Felix "da Housecat" Stallings resurrects the iconic '90s pseudonym for a set of chugging house and techno.
A recent poll of millennial-generation electronic-music consumers reveals that for many of them, Felix da Housecat is most known for his electroclash-era work, notably the scene-defining Kittenz and Thee Glitz album. Admittedly, this was a somewhat unscientific survey—we basically asked a few friends—but it still points to a problem for the man born Felix Stallings Jr.: When you make something as iconic as Kittenz and Thee Glitz and songs like “Silver Screen Shower Scene” and “Madame Hollywood,” it can be difficult for fans to think of you as being capable of doing anything else. Admittedly, Stalling’s version of electroclash was a bit more thoughtful than that of, say, A.R.E. Weapons or Avenue D (though we’ll admit a soft spot for the latter’s “Do I Look Like a Slut?”). But the Windy City native has a reach that extends far beyond the surface-sheen charisma of his early ’00s material; some of his ’90s house and techno releases, in particular, were inspired and inspiring. His 12-inch output under various names on such seminal labels as Strictly Rhythm and Djax-Up-Beats; albums like 1995’s Metropolis Present Day? Thee Album, a sublime, contemplative long-player that, for many, stands alongside Larry Heard‘s most emotive music of the same era; and not least, his rough and raw, technoid output under the Aphrohead moniker—these all demonstrated that Stallings, as much as anyone, understands the power and potential of the 4/4 beat.
After a decade and a half of dormancy, the Aphrohead name was brought back for last year’s “Grown Man Cry“; released on Crosstown Rebels, the track was a straight-up, no-messin’-around techno charger, one which bode well for a promised Aphrohead album. And now we have it: the aptly named Resurrection, also put out through Crosstown, has just hit the shops. To call it a “return to form” isn’t quite right—you won’t get that shock-of-the-new buzz that older clubbers felt when the early Aphrohead tracks were first played in the clubs, and Stallings has never really slowed down anyway—but still, Resurrection shows that he still knows his way around a gritty rhythm. As you might expect, it’s an album brimming with the spirit of house’s early days—but it’s imbued with that spark, that special frisson—that pizzazz—that Stallings brings to most everything he touches.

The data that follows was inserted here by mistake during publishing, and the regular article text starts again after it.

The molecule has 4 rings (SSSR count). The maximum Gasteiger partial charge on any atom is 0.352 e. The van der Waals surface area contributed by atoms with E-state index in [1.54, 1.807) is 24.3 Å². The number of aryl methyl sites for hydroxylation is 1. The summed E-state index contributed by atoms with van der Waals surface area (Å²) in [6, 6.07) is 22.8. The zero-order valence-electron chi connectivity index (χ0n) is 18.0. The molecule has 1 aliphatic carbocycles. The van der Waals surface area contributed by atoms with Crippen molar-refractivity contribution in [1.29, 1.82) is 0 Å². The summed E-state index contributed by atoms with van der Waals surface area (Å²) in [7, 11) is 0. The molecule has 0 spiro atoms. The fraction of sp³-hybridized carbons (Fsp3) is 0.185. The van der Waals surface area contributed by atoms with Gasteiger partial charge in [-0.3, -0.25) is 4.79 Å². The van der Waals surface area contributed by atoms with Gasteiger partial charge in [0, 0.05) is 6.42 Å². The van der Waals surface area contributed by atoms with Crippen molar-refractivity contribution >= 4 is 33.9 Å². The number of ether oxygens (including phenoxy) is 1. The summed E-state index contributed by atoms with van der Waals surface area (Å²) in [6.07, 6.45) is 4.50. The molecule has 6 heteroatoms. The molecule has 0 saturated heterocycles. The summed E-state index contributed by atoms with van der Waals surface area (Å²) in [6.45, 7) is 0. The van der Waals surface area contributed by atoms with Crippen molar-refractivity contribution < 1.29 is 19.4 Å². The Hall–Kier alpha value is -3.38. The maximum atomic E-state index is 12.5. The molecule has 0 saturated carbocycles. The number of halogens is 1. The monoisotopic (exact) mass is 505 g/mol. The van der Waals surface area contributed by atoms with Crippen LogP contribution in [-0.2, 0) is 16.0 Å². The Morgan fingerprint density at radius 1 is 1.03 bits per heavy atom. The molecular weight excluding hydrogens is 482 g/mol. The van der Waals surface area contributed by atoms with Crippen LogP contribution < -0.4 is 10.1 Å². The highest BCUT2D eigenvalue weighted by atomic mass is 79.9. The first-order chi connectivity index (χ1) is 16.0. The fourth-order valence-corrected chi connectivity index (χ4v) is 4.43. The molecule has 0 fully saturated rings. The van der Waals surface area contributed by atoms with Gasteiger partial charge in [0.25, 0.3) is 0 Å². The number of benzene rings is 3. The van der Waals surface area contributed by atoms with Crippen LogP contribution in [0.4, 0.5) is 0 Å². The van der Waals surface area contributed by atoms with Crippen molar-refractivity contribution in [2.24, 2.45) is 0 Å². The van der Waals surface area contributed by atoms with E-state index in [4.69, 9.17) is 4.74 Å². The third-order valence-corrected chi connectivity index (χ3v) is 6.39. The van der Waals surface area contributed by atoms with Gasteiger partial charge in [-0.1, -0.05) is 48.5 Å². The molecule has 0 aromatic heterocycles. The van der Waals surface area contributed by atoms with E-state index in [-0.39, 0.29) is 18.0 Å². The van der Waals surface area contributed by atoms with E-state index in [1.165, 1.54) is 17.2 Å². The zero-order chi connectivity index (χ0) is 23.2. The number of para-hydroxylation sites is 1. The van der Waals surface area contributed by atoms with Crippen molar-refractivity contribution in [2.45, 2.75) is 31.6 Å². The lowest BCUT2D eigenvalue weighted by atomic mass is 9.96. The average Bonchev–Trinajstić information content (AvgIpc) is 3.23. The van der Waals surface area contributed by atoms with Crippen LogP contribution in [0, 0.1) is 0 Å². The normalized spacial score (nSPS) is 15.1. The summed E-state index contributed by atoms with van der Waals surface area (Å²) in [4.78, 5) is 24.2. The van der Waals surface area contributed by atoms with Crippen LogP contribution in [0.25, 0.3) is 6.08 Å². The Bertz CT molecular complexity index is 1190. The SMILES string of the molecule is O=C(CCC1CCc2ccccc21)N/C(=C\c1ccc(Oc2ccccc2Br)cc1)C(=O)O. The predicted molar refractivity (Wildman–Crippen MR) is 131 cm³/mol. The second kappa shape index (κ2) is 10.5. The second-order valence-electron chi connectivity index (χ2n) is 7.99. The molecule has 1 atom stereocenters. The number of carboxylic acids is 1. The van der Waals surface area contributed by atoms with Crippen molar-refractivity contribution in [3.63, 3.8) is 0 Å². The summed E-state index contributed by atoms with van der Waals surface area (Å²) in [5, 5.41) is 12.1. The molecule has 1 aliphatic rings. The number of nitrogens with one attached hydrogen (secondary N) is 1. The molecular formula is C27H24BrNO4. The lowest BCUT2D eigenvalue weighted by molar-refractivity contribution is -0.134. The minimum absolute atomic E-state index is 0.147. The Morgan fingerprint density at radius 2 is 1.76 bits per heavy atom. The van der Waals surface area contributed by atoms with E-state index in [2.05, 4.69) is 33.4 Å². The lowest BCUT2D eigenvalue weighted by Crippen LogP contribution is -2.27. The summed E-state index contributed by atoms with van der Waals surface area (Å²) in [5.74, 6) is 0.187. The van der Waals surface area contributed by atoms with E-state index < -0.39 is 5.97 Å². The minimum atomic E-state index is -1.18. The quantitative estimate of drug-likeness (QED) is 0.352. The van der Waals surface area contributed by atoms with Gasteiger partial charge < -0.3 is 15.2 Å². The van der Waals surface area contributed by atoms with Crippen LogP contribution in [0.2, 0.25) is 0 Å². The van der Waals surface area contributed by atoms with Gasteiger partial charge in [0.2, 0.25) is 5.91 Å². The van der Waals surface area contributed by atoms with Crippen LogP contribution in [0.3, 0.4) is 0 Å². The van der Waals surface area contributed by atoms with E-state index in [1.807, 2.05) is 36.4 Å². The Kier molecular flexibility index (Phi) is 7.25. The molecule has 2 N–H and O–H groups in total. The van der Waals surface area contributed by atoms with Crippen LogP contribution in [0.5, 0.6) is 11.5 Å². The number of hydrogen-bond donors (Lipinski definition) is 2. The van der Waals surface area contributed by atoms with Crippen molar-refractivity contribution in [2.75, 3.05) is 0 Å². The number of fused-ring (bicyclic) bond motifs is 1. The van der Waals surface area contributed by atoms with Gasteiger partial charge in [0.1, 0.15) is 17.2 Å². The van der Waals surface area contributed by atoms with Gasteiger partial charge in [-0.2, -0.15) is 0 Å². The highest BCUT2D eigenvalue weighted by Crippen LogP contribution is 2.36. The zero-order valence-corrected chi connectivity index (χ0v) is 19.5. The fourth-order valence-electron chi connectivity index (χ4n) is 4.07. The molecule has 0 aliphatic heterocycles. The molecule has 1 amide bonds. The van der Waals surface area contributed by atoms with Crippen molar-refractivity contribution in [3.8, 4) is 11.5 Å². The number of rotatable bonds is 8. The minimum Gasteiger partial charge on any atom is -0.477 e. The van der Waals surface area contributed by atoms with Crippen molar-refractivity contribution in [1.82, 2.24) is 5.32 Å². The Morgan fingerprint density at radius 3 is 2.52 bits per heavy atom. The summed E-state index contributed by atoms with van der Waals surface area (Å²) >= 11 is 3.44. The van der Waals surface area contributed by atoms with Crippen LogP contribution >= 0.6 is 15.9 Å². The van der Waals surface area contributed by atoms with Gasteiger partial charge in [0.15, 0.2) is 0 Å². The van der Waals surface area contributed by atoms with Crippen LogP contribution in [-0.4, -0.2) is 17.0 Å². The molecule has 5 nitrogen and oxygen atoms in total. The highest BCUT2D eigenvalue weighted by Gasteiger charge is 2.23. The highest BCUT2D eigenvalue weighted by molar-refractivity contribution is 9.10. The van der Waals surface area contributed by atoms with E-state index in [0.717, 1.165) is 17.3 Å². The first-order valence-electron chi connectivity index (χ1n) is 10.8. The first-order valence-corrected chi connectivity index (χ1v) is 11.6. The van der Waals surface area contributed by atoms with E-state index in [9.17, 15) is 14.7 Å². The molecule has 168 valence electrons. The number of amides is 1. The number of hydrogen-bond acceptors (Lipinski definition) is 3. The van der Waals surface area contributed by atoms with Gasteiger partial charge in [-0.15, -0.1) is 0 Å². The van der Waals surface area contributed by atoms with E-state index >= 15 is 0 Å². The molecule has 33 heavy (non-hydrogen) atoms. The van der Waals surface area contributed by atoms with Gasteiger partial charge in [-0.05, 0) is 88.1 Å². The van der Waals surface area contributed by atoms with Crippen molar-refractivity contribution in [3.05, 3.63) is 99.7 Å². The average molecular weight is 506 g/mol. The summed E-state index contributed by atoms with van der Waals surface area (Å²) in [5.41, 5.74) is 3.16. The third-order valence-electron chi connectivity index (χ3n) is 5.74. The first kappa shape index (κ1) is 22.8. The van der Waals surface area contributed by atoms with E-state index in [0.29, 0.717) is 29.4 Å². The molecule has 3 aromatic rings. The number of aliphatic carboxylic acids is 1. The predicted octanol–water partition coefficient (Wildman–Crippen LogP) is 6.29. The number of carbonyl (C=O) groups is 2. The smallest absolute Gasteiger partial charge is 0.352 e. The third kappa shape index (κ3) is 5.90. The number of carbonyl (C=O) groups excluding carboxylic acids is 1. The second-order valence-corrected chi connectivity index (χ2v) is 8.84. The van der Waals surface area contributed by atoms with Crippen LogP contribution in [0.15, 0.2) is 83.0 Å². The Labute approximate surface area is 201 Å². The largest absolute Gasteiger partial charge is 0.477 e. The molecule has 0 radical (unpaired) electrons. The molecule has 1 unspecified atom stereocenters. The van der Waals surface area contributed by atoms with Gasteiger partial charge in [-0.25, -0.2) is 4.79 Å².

Stallings’s called the music on Resurrection “train music,” and that pretty much nails it; most of these tracks come rattling down the rails with a chugga-chugging vibe that, at least for four-to-the-floor fans, will be immensely appealing. The album leads off with “KlymaXXX,” a song that with its new-wavy, vaguely Euro melodic sense feels like a toughened-up version of his early ’00s output. It’s a fine tune, but things really get rolling with the next cut, “Come to Me” —with its ascending bassline, eerie spoken vocals and lo-fi sound, it could pass for a lost Nu Groove classic. The distorted kick, rat-a-tat snare and bare-bones minimalism of “Let’s Prance” would kill over a big sound system (the Radio Slave & Thomas Gandey remix already has, at pretty much every big festival we’ve been to over the past few months); the equally stripped-down but marginally weirder “Elevator (I’ll Take The Stairs)” is a industrial-age theme song of sorts, all clattering percussion and angular synth lines; and “Medusa,” not to mention pretty much the entire last third of the album, is forceful, burly, relentless techno. Resurrection may not be as seminal as Stallings’s early work (what could be?), nor will it prove as iconic as Kittenz and Thee Glitz—it’s a stellar set of sturdy, pure club music, nothing more and nothing less. But Aphrohead is back—and for that, we’re thankful.